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Japanese Wall Hanging

By Moira Linehan Poetry

The brush might absorb too much water. Not enough. His stroke could be too heavy or hesitant. The ink could blot. Refuse to spread. Spread in the wrong direction. The Japanese brush painter has trained for years to face this moment. On his knees, leaning back on his heels, today he pictures the heron, come…

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Boy in a Blue Sweatshirt

By Jessie Van Eerden Essay

I RECALL THE FACE OF A BOY wearing a blue sweatshirt, and I want to tell him that I’ve fallen in love and that I saw a fox midday like a flare, that I saw a black bear in the laurel just this evening and that the roar of life is in me. And I…

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Altars to the Unknown God: Modern Art for Modern Christians

By Daniel A. Siedell Essay

A longer version of this essay appears as the introduction to God in the Gallery: A Christian Approach to Modern Art, forthcoming this fall from Baker Academic, a division of Baker Publishing Group, copyright 2008.    For my wife, Kerri, and children, Daniel, Morgan, and Jacob WE THINK WE KNOW what art is. And that…

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Psyche, Soul, and Muse

By Kathleen Norris Essay

The monastic men and women of the fourth century went into the desert for the specific purpose of combating their demons. When I moved to South Dakota with my husband, I had no such design. I wanted a quiet place to write and to nurture our relationship. But by planting myself firmly in a marriage, in my grandparents’ house in a part of the world considered by most to be a desert, I had done something untoward, and more radical than I knew. In a place with few distractions, where it is possible to go to monasteries for excitement, I had taken on the burden of time.

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Border Report

By Lia Purpura Poetry

Bus of marigolds. Caravan of peace. Appeals. Thousands of families divided blow kisses. Who is desperate to cross over. Who must see his father’s grave. Despite. And painted right across the bus, I broke the swords and made of them sickles, from one of their poets, who —you’ve heard this before, I’m sure— is also…

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Fall

By Lia Purpura Poetry

This is where I live. This is the house in which I, we, once—this is the small square window that works as a porthole to make the pantry a boat, the leaves water, the lawn chair a skiff. Some late shadows are rowers in breeze. Some toys are anchors. The phrase all this fall fills…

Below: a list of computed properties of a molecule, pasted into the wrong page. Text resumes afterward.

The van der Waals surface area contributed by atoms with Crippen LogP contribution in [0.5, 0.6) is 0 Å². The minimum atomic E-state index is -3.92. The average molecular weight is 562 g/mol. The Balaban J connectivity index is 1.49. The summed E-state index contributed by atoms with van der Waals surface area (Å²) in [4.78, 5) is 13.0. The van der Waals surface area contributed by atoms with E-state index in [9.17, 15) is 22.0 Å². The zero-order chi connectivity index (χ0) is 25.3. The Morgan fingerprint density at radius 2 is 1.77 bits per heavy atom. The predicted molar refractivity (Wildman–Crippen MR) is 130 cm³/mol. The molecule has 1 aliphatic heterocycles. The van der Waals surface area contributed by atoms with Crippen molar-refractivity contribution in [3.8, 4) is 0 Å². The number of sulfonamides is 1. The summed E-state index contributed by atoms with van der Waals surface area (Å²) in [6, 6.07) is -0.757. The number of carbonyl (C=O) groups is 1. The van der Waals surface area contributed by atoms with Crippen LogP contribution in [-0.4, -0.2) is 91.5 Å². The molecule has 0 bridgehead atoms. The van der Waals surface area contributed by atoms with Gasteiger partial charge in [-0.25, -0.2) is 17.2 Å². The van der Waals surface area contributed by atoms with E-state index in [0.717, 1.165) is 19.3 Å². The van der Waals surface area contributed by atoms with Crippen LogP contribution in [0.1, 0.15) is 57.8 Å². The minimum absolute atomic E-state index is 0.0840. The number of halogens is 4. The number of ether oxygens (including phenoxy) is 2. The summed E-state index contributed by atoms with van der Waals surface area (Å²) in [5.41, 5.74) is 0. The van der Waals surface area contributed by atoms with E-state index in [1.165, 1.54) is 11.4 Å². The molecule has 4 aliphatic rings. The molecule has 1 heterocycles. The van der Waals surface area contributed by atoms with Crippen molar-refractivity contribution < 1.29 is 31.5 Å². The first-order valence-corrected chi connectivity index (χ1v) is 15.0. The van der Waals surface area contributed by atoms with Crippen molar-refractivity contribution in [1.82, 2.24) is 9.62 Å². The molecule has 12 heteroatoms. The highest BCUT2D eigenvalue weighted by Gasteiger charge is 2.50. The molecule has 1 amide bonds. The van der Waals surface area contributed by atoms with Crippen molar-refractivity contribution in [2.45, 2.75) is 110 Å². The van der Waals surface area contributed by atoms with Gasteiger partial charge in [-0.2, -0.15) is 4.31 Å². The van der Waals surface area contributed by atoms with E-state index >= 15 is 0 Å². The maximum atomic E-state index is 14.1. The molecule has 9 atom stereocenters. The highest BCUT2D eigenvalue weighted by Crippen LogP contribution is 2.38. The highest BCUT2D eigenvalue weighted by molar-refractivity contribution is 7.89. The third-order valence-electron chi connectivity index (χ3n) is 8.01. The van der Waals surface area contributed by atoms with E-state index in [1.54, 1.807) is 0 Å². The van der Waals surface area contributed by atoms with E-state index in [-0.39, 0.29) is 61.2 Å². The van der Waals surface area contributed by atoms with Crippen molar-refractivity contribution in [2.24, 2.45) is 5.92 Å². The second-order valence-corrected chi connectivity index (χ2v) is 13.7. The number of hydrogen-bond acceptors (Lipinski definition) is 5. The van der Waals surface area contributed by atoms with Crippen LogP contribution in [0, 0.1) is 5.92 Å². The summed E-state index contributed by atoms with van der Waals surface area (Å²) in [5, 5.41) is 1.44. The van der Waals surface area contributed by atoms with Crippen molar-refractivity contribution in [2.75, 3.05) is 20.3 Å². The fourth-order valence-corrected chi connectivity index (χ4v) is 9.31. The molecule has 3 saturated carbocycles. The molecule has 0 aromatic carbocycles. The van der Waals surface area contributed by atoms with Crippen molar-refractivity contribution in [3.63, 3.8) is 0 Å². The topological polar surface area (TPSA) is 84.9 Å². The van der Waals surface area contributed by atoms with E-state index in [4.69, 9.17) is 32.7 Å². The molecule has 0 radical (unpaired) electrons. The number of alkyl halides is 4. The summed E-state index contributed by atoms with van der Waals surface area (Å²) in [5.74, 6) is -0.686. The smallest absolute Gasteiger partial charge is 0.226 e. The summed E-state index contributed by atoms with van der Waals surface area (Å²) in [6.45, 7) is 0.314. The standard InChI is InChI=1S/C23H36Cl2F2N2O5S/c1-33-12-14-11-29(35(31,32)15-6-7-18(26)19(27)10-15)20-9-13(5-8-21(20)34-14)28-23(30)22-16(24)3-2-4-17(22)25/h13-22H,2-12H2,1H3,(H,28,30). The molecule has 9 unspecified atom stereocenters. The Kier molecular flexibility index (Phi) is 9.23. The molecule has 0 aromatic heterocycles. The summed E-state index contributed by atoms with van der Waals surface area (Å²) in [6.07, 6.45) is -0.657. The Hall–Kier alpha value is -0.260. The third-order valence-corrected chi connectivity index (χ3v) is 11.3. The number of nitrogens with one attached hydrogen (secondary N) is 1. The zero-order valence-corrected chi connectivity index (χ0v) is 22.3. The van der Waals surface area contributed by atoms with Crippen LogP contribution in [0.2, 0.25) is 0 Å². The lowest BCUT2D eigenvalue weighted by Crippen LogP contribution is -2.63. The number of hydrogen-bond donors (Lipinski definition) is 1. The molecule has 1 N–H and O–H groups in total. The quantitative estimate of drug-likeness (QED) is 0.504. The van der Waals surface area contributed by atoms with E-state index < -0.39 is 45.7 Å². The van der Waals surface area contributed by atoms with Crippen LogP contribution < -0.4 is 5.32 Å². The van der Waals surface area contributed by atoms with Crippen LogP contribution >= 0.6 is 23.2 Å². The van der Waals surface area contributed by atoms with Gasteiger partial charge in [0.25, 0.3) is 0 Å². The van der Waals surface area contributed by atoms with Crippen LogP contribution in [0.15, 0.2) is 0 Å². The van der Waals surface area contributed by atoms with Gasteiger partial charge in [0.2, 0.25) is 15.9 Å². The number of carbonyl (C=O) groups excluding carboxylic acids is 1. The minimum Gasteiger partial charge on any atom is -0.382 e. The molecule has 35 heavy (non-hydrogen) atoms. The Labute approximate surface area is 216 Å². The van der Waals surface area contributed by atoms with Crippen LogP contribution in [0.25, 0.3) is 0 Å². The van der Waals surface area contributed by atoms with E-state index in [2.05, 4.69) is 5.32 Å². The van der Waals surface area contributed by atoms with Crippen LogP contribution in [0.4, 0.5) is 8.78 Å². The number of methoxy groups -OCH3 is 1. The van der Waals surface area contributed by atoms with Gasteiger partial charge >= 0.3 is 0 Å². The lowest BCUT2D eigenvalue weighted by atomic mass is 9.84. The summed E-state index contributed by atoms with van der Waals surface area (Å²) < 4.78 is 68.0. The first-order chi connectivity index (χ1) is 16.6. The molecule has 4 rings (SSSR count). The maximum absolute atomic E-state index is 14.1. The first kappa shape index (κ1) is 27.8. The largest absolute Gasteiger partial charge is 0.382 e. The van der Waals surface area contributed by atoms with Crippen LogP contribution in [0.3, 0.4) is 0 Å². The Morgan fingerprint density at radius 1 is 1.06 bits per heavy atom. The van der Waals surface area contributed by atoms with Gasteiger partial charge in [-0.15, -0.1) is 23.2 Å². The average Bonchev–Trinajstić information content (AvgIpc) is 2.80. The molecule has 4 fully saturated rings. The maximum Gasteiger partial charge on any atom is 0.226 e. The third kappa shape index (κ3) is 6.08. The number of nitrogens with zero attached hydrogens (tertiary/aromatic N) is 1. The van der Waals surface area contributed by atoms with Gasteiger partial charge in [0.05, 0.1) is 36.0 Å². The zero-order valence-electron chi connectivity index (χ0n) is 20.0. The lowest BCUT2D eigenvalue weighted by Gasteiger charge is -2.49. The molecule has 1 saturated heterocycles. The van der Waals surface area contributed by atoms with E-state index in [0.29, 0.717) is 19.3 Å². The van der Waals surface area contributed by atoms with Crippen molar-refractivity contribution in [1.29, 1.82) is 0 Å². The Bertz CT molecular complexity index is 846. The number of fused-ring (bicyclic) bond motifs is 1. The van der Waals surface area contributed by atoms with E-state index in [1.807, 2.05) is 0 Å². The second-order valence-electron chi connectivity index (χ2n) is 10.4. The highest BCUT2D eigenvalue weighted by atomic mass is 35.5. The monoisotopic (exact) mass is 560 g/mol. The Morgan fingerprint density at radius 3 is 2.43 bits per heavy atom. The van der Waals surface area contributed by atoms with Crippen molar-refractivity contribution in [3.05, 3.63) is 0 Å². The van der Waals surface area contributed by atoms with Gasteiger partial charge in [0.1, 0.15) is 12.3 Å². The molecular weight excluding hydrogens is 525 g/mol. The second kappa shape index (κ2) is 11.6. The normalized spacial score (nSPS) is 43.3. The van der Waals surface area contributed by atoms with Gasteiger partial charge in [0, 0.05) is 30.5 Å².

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Web Exclusive: A Conversation with Dan Siedell

By Mary Kenagy Mitchell Interview

In the current issue of Image, #59, in an excerpt from a new book titled God in the Gallery: A Christian Embrace of Modern Art, Dan Siedell wrote about the importance of an “educated appetite” to understanding contemporary art. We sat down to ask him about how we go about developing such an appetite.   Image: I…

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Answers from the Whirlwind

By Amit Majmudar Poetry

Has birth ever peeled you apart Has birth ever hollowed you out For I have seen a woman being transfigured Into lips her water breaking like the first Ocean spilling between the thighs of creation And then between those lips her firstborn crowning Like a tongue that dips to test the light and scalds Have…

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A Prayer

By Tara Bray Poetry

like a slap, like a bone, like a spice, like a thought gone still in the light, another kind of sorrow, a kind of life, a cheek stroked, then freckled. Its rhythm amounts to injury, to a small space. No singing. Just a sack of air, a soiled shirt, more sermonizing that picks away at…

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Rain

By Tara Bray Poetry

Like a dark miracle, they sleep, two am at a truck stop outside Indianapolis; my husband of three cities, three years— flycatcher, scrub jay, kingfisher; our baby daughter, little chickadee, pale wrinkle, my inkling. A motherless girl who now mothers, I am loved twice, two orchids, two glimpses of the afterlife, two clear-wing butterflies, two…

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